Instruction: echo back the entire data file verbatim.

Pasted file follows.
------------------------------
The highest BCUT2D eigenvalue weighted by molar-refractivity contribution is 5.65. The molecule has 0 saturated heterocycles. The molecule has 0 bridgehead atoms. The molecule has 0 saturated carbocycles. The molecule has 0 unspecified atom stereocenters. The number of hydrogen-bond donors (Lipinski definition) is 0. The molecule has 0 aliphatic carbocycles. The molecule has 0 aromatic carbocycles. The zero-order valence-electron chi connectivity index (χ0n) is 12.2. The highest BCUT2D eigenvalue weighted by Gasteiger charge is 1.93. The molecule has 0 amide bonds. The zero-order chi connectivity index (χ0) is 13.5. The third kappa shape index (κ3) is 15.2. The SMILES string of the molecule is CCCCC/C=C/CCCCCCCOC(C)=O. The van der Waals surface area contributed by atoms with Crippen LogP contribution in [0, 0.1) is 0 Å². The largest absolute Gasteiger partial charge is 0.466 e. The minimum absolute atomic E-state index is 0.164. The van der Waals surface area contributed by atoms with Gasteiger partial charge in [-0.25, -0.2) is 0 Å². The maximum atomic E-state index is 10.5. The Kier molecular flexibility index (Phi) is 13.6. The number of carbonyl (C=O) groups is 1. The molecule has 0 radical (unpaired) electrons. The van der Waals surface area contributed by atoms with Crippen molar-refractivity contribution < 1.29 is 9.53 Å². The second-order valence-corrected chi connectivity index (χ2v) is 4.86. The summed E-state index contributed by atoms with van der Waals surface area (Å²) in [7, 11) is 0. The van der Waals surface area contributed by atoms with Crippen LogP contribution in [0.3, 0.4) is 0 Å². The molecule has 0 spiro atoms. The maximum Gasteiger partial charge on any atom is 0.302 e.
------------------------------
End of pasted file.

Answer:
The highest BCUT2D eigenvalue weighted by molar-refractivity contribution is 5.65. The molecule has 0 saturated heterocycles. The molecule has 0 bridgehead atoms. The molecule has 0 saturated carbocycles. The molecule has 0 unspecified atom stereocenters. The number of hydrogen-bond donors (Lipinski definition) is 0. The molecule has 0 aliphatic carbocycles. The molecule has 0 aromatic carbocycles. The zero-order valence-electron chi connectivity index (χ0n) is 12.2. The highest BCUT2D eigenvalue weighted by Gasteiger charge is 1.93. The molecule has 0 amide bonds. The zero-order chi connectivity index (χ0) is 13.5. The third kappa shape index (κ3) is 15.2. The SMILES string of the molecule is CCCCC/C=C/CCCCCCCOC(C)=O. The van der Waals surface area contributed by atoms with Crippen LogP contribution in [0, 0.1) is 0 Å². The largest absolute Gasteiger partial charge is 0.466 e. The minimum absolute atomic E-state index is 0.164. The van der Waals surface area contributed by atoms with Gasteiger partial charge in [-0.25, -0.2) is 0 Å². The maximum atomic E-state index is 10.5. The Kier molecular flexibility index (Phi) is 13.6. The number of carbonyl (C=O) groups is 1. The molecule has 0 radical (unpaired) electrons. The van der Waals surface area contributed by atoms with Crippen molar-refractivity contribution < 1.29 is 9.53 Å². The second-order valence-corrected chi connectivity index (χ2v) is 4.86. The summed E-state index contributed by atoms with van der Waals surface area (Å²) in [7, 11) is 0. The van der Waals surface area contributed by atoms with Crippen LogP contribution in [0.3, 0.4) is 0 Å². The molecule has 0 spiro atoms. The maximum Gasteiger partial charge on any atom is 0.302 e.